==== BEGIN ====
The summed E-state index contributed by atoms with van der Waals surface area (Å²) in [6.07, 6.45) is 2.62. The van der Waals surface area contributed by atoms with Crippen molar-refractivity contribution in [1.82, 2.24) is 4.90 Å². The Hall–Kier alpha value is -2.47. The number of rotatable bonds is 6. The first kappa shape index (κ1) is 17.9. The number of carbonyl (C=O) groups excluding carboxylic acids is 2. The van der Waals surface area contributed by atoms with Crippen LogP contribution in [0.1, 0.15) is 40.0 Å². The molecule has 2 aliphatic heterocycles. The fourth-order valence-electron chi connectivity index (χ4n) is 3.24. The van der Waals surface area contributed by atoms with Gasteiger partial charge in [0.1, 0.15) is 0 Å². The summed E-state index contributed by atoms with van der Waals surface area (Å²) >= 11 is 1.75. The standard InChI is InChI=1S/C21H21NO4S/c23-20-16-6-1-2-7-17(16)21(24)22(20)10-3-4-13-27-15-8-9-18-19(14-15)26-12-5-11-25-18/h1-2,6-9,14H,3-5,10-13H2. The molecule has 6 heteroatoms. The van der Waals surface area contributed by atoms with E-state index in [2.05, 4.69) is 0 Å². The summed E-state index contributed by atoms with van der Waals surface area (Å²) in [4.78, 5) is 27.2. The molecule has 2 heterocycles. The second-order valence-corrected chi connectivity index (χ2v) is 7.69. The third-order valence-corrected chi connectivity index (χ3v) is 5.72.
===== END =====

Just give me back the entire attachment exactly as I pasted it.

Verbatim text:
The summed E-state index contributed by atoms with van der Waals surface area (Å²) in [6.07, 6.45) is 2.62. The van der Waals surface area contributed by atoms with Crippen molar-refractivity contribution in [1.82, 2.24) is 4.90 Å². The Hall–Kier alpha value is -2.47. The number of rotatable bonds is 6. The first kappa shape index (κ1) is 17.9. The number of carbonyl (C=O) groups excluding carboxylic acids is 2. The van der Waals surface area contributed by atoms with Crippen LogP contribution in [0.1, 0.15) is 40.0 Å². The molecule has 2 aliphatic heterocycles. The fourth-order valence-electron chi connectivity index (χ4n) is 3.24. The van der Waals surface area contributed by atoms with Gasteiger partial charge in [0.1, 0.15) is 0 Å². The summed E-state index contributed by atoms with van der Waals surface area (Å²) >= 11 is 1.75. The standard InChI is InChI=1S/C21H21NO4S/c23-20-16-6-1-2-7-17(16)21(24)22(20)10-3-4-13-27-15-8-9-18-19(14-15)26-12-5-11-25-18/h1-2,6-9,14H,3-5,10-13H2. The molecule has 6 heteroatoms. The van der Waals surface area contributed by atoms with E-state index in [2.05, 4.69) is 0 Å². The summed E-state index contributed by atoms with van der Waals surface area (Å²) in [4.78, 5) is 27.2. The molecule has 2 heterocycles. The second-order valence-corrected chi connectivity index (χ2v) is 7.69. The third-order valence-corrected chi connectivity index (χ3v) is 5.72.